Via Wired comes Sen. James Inhofe (R-OK) accusing President Obama of gutting the military. Speaking from Afghanistan on a YouTube video posted by his press office, and contrasting the Gates proposal to the President's domestic budget, Inhofe said, "in all the time we're doing this, increasing all these welfares...the only thing in the budget that's being cut is military." Watch:

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On a conference call with reporters, Al Franken's lead attorney Marc Elias reiterated the campaign's position that the outcome of the Senate race is now certain -- that Al Franken is the winner.

"There are a handful of side issues that the court has yet to resolve, but none of them would involve enough votes at this point to affect the outcome," said Elias. "The total margin could change by a handful of votes, either up or down, but while the margin may not be set, the final result is no longer in doubt."

Elias said that Norm Coleman had the opportunity to bring his case -- and there were thousands and thousands of pages of evidence here -- but has only fallen behind: "So he will have to make the decision whether to appeal or not. But I think the question is not whether he has the right to appeal, but whether filing an appeal would be the right thing to do for the state of Minnesota."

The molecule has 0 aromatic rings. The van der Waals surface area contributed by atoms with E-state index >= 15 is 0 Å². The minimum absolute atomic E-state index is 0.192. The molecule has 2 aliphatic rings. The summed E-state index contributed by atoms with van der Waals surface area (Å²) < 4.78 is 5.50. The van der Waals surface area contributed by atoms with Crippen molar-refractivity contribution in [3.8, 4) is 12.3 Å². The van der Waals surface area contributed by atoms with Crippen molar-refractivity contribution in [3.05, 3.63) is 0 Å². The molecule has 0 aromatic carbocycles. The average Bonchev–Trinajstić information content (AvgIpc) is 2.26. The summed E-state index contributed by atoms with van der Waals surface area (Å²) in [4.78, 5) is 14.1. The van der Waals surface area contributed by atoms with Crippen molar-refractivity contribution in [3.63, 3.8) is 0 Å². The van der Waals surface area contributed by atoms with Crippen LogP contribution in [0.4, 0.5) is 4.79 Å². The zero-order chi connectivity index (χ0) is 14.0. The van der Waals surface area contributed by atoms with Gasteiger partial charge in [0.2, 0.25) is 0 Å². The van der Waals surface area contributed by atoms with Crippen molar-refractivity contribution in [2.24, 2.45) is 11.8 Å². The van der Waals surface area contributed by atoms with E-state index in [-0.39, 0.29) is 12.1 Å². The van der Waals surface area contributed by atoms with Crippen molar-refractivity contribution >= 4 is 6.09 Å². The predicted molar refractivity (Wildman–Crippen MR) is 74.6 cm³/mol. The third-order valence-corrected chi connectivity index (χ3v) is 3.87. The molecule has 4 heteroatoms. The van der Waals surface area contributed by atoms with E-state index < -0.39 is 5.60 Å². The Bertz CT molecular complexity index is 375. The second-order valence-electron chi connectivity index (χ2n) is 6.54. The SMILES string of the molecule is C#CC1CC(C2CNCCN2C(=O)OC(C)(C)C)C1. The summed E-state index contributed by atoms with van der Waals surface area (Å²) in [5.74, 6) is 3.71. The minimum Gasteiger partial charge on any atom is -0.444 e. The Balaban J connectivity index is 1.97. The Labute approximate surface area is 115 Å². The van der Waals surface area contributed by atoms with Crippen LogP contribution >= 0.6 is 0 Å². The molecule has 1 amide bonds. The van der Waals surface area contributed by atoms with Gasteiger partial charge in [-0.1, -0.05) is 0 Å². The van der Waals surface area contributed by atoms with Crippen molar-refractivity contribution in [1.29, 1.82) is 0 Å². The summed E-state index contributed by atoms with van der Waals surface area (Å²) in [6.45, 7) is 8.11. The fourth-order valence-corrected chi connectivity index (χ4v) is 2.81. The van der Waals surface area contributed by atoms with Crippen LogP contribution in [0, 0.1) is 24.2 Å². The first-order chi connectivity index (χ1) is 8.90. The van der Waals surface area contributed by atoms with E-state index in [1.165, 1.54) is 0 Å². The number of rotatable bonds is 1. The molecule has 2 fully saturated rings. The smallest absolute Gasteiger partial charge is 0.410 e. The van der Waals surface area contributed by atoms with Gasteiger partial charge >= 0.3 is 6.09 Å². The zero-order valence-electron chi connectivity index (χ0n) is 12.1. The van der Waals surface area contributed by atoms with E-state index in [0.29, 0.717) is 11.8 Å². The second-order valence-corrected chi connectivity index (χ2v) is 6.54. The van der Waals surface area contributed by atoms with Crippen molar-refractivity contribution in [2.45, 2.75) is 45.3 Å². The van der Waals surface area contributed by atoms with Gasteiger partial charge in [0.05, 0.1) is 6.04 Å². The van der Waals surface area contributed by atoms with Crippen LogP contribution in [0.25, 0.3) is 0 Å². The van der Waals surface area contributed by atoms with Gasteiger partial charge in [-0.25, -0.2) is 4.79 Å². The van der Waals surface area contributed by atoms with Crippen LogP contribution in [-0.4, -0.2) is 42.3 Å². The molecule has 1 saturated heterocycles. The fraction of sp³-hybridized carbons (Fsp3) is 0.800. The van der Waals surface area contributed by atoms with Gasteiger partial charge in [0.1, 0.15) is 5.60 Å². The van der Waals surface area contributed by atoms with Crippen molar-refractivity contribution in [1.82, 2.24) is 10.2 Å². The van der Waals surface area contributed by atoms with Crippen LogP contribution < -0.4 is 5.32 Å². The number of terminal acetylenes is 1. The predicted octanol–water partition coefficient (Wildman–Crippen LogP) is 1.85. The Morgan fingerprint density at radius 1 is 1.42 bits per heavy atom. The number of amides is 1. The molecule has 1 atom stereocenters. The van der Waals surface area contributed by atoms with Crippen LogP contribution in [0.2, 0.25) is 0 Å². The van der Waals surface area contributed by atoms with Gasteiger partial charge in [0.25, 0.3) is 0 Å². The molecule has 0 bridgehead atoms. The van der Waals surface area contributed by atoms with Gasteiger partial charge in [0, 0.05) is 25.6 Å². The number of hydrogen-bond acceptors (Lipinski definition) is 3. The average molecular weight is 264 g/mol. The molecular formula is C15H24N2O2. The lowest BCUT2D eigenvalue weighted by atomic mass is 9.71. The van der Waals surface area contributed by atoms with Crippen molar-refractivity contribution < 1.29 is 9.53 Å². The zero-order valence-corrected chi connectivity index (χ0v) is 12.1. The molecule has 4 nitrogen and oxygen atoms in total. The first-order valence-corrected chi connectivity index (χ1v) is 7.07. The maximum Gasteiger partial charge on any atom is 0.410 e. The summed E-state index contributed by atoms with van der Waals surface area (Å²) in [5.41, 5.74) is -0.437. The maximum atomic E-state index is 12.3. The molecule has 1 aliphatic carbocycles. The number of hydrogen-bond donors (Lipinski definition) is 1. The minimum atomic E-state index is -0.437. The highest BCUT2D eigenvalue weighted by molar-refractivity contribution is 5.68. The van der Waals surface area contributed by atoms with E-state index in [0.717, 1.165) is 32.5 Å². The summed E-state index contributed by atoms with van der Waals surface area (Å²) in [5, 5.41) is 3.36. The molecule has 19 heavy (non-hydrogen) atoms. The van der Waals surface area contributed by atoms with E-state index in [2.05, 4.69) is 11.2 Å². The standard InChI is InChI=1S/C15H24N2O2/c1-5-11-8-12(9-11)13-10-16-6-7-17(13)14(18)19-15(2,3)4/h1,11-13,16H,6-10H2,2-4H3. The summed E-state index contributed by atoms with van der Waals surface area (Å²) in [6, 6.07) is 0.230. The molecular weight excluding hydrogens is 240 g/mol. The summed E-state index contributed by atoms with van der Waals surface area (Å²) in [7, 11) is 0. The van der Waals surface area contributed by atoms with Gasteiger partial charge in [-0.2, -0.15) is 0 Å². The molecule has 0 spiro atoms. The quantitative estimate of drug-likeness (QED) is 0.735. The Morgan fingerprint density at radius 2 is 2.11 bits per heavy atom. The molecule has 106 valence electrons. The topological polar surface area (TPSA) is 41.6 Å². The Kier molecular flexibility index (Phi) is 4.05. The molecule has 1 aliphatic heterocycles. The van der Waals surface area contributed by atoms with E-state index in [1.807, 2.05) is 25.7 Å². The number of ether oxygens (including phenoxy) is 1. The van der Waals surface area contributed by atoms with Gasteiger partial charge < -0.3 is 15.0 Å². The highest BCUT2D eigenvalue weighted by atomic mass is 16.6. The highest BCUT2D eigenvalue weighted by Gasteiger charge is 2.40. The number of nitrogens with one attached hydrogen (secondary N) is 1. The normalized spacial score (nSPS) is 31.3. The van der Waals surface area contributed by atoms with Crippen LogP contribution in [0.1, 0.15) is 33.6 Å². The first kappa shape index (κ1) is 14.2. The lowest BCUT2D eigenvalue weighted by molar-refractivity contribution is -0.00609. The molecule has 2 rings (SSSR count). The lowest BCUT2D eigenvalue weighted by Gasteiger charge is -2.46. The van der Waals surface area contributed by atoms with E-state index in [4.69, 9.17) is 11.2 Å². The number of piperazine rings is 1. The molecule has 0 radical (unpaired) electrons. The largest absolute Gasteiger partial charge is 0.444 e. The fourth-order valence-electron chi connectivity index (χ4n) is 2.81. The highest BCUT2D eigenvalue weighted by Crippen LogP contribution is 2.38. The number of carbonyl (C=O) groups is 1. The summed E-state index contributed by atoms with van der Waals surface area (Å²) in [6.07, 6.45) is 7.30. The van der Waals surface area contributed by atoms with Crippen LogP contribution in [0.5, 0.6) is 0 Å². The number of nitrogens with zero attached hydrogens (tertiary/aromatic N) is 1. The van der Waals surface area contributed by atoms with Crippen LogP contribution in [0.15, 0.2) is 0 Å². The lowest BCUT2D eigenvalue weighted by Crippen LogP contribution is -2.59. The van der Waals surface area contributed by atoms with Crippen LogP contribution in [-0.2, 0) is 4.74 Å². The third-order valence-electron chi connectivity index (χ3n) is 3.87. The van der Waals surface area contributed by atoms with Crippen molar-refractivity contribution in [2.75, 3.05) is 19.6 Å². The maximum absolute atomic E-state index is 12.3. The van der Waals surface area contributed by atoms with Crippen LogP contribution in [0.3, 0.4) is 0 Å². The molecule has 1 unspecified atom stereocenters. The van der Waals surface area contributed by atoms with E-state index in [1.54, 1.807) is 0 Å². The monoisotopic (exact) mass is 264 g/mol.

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The DSCC has released these two statements, after Al Franken extended his lead to 312 votes when more ballots were counted today:

U.S. Senator Charles Schumer, chairman of the Democratic Senatorial Campaign Committee during the 2008 cycle, released the following statement:

"When you contest the results of an election, and you lose ground, you ought to know time is up. The people have spoken, and now that the courts have spoken, Norm Coleman ought to let the process of seating a Senator go forward."

U.S. Senator Robert Menendez, current chairman of the Democratic Senatorial Campaign Committee released the following statement:

"Today everyone saw proof of what we have known for a long time: once all the properly cast votes were counted, Al Franken won the election. The people of Minnesota deserve their second Senator and it is time to stop holding the seat hostage to pursue an ideological agenda. We have always said Norm Coleman deserved his day in court - he got two months. It is now time to move on, and let Senator-elect Al Franken get to work for the people of Minnesota."

The Miami Herald reports that Michael Steele urged state party activists in Florida to more aggressively register voters, to directly serve communities, and to reach out to blacks and Hispanics.